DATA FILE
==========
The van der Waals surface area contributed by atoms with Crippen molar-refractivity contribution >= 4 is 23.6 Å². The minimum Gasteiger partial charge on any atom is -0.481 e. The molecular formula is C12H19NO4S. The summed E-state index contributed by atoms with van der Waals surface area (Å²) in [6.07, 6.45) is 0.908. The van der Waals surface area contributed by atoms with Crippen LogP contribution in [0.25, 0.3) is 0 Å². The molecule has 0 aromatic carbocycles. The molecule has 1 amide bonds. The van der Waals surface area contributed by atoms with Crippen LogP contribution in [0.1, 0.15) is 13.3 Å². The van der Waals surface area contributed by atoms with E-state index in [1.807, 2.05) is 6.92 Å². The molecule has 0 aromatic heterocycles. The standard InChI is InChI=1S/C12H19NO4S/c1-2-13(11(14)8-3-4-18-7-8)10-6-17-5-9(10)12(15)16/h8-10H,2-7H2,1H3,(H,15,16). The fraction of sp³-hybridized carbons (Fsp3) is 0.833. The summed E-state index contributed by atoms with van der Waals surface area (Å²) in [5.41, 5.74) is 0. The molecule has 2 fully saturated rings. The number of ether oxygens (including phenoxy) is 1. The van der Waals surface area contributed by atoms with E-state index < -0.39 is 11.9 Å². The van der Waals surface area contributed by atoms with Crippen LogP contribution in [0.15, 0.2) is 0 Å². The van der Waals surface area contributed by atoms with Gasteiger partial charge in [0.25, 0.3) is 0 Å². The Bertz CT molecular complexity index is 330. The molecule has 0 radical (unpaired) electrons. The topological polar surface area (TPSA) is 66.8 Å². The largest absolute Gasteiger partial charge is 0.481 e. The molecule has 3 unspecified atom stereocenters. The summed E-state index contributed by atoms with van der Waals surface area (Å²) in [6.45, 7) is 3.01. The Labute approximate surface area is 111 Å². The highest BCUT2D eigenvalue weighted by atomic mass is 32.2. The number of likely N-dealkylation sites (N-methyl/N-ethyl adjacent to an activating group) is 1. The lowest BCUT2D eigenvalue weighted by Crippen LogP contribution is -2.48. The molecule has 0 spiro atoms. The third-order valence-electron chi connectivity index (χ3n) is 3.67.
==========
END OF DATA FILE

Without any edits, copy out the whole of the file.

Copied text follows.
The van der Waals surface area contributed by atoms with Crippen molar-refractivity contribution >= 4 is 23.6 Å². The minimum Gasteiger partial charge on any atom is -0.481 e. The molecular formula is C12H19NO4S. The summed E-state index contributed by atoms with van der Waals surface area (Å²) in [6.07, 6.45) is 0.908. The van der Waals surface area contributed by atoms with Crippen LogP contribution in [0.25, 0.3) is 0 Å². The molecule has 0 aromatic carbocycles. The molecule has 1 amide bonds. The van der Waals surface area contributed by atoms with Crippen LogP contribution in [0.1, 0.15) is 13.3 Å². The van der Waals surface area contributed by atoms with E-state index in [1.807, 2.05) is 6.92 Å². The molecule has 0 aromatic heterocycles. The standard InChI is InChI=1S/C12H19NO4S/c1-2-13(11(14)8-3-4-18-7-8)10-6-17-5-9(10)12(15)16/h8-10H,2-7H2,1H3,(H,15,16). The fraction of sp³-hybridized carbons (Fsp3) is 0.833. The summed E-state index contributed by atoms with van der Waals surface area (Å²) in [5.41, 5.74) is 0. The molecule has 2 fully saturated rings. The number of ether oxygens (including phenoxy) is 1. The van der Waals surface area contributed by atoms with E-state index < -0.39 is 11.9 Å². The van der Waals surface area contributed by atoms with Crippen LogP contribution in [0.15, 0.2) is 0 Å². The van der Waals surface area contributed by atoms with Gasteiger partial charge in [0.25, 0.3) is 0 Å². The Bertz CT molecular complexity index is 330. The molecule has 0 radical (unpaired) electrons. The topological polar surface area (TPSA) is 66.8 Å². The largest absolute Gasteiger partial charge is 0.481 e. The molecule has 3 unspecified atom stereocenters. The summed E-state index contributed by atoms with van der Waals surface area (Å²) in [6.45, 7) is 3.01. The Labute approximate surface area is 111 Å². The highest BCUT2D eigenvalue weighted by atomic mass is 32.2. The number of likely N-dealkylation sites (N-methyl/N-ethyl adjacent to an activating group) is 1. The lowest BCUT2D eigenvalue weighted by Crippen LogP contribution is -2.48. The molecule has 0 spiro atoms. The third-order valence-electron chi connectivity index (χ3n) is 3.67.